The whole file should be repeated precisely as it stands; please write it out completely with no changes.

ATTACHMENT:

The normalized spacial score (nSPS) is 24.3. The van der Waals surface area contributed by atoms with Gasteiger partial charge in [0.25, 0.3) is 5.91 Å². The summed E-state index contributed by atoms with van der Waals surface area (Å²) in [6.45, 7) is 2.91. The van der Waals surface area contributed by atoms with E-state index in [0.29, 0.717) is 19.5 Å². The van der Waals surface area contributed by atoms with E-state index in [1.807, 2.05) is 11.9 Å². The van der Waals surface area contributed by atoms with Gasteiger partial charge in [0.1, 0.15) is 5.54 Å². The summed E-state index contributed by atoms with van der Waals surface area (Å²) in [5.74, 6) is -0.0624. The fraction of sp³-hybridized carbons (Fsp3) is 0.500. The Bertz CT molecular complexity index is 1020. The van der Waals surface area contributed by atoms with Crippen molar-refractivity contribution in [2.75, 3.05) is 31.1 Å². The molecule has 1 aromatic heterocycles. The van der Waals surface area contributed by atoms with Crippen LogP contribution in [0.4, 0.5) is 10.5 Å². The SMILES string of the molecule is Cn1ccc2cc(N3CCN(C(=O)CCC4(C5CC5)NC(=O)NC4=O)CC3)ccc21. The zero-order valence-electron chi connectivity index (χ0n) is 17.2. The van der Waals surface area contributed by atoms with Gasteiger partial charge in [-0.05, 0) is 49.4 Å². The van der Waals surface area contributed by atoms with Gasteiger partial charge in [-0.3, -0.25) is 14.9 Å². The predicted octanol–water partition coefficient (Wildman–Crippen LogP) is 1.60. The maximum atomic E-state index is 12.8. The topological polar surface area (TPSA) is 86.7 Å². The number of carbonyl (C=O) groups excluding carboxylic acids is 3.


The normalized spacial score (nSPS) is 24.3. The van der Waals surface area contributed by atoms with Gasteiger partial charge in [0.25, 0.3) is 5.91 Å². The summed E-state index contributed by atoms with van der Waals surface area (Å²) in [6.45, 7) is 2.91. The van der Waals surface area contributed by atoms with E-state index in [0.29, 0.717) is 19.5 Å². The van der Waals surface area contributed by atoms with E-state index in [1.807, 2.05) is 11.9 Å². The van der Waals surface area contributed by atoms with Gasteiger partial charge in [0.1, 0.15) is 5.54 Å². The summed E-state index contributed by atoms with van der Waals surface area (Å²) in [5.74, 6) is -0.0624. The fraction of sp³-hybridized carbons (Fsp3) is 0.500. The Bertz CT molecular complexity index is 1020. The van der Waals surface area contributed by atoms with Crippen molar-refractivity contribution in [2.75, 3.05) is 31.1 Å². The molecule has 1 aromatic heterocycles. The van der Waals surface area contributed by atoms with Crippen LogP contribution in [0.4, 0.5) is 10.5 Å². The SMILES string of the molecule is Cn1ccc2cc(N3CCN(C(=O)CCC4(C5CC5)NC(=O)NC4=O)CC3)ccc21. The zero-order valence-electron chi connectivity index (χ0n) is 17.2. The van der Waals surface area contributed by atoms with Gasteiger partial charge in [-0.05, 0) is 49.4 Å². The van der Waals surface area contributed by atoms with Gasteiger partial charge in [-0.3, -0.25) is 14.9 Å². The predicted octanol–water partition coefficient (Wildman–Crippen LogP) is 1.60. The maximum atomic E-state index is 12.8. The topological polar surface area (TPSA) is 86.7 Å². The number of carbonyl (C=O) groups excluding carboxylic acids is 3.